Home / Rock the Bells Tour: Fight the Power? Really?

Rock the Bells Tour: Fight the Power? Really?

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I recently attended the latest edition of the Rock the Bells tour featuring Rage Against the Machine, Wu Tang Clan, Rakim, and 20 other acts that were worth way more than the ticket price suggested. It was also dedicated to Public Enemy, a rap group who just recently celebrated their 20th anniversary together. I've never seen them perform live, so I was even more excited about the event.

What changed everything, however, was when a 6'3" chubby-looking Canadian gentleman came up to my friend and I and had a discussion about his inebriation. It was fine until he said, "You know, you're like the 11th Black person I've seen at this event." It didn't bother me; to the contrary, it made me conscious of what I was witnessing. He continued, "You know, it's funny how at an event like this, where there are Black performers performing Black music, almost the whole audience is White."

Public Enemy

Wow, that's powerful for him to recognize that. 

I looked again at the price for the ticket, and for the amount of quality acts we had the opportunity to see, the price seemed rather cheap. Yet, people who haven't been saving up for events like this wouldn't think about it as a ratio of price per performer (which rounds out to about five dollars each), but as a flat price ($100). And it's a price that would (un)intentionally separate the masses by socioeconomic margins.

To delve deeper into that, it also made me wonder how many people there really cared about the artists' message on stage. When Chuck D made a roll call and asked the proverbial "Who believes in a revolution? Who wants a revolution? Raise your fists up!", the whole crowd was swept in a mass of white fists. It was unlike anything I had witnessed in my lifetime, and certainly with that many people added to the "rev," this government could be reasonably overthrown.

Somehow, though, I don't believe that's the case. Not that I don't believe in a revolution (wink, wink), nor do I believe it will solely come from just one sector of the population. (If something like that did happen, it would require a diverse collective of concerned citizens, but that's besides the point.) Nothing is as Black and White as it seems, which is why I'm careful to make any general accusations. I do question most of the crowd's positions, though. When someone right after Chuck D's diatribe screamed something about justice, political prisoners, and essential rights for all people living in this country, another guy just screamed "Yeah whatever he said!"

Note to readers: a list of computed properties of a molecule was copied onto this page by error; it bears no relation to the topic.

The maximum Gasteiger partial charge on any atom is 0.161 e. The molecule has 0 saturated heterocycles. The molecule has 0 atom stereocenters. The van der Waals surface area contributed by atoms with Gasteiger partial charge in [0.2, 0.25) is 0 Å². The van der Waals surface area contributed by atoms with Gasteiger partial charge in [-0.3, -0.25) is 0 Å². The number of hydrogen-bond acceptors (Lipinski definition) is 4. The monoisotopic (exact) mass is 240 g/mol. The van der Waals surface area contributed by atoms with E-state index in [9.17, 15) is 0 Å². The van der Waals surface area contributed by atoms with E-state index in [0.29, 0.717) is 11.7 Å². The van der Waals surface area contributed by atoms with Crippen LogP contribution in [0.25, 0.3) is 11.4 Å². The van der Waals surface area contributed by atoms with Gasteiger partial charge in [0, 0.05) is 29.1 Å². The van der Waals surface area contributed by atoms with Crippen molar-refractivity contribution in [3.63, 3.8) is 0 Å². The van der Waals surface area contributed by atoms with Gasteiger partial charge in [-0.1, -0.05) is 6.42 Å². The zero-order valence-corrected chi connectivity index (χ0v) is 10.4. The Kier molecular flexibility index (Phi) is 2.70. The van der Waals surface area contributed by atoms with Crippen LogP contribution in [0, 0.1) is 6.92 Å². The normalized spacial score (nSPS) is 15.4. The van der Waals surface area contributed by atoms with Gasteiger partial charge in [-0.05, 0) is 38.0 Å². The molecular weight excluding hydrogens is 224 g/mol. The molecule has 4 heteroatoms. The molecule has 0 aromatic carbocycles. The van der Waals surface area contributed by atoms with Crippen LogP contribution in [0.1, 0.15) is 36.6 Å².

Thus, it leads me to believe that many of these musicians, while their hearts may be in the right place, do not have the influence we think they do. To the contrary, Public Enemy's music speaks volumes to someone like me, a dude who's experienced the hardships of the ghetto firsthand, but it won't really make someone who doesn't have the same experience as me think "Wow, there are people in this country going through serious hardships. How can I help? (without being completely obnoxious)"

Zach de la RochaAnd while the myth that white people buy 70% of all rap music in this country persists, a statistic that's never been calculated and cannot be through Soundscan or anything of that nature, events like this often make me wonder how music like Rage Against the Machine's can reach the population that needs it most. Will we continue to see concerts with the faces of people who did not really innovate the music or at least appreciate it for its message and not as some catharsis for their unwarranted anger? I can't say.

I will say that this isn't a problem we're facing as far as music goes per se, but a paradox unlike any other. On the one hand, artists like Talib Kweli and Mos Def make music for their constituency, and have made efforts to give back to their communities. Many of the artists on stage came from nothing, and that's something to be commended. On the other hand, in order for their art to get publicized properly and put food on the table, they must put on concerts where people will actually pay at a rate that promotes profit. In a capitalist society, that's how things have gone.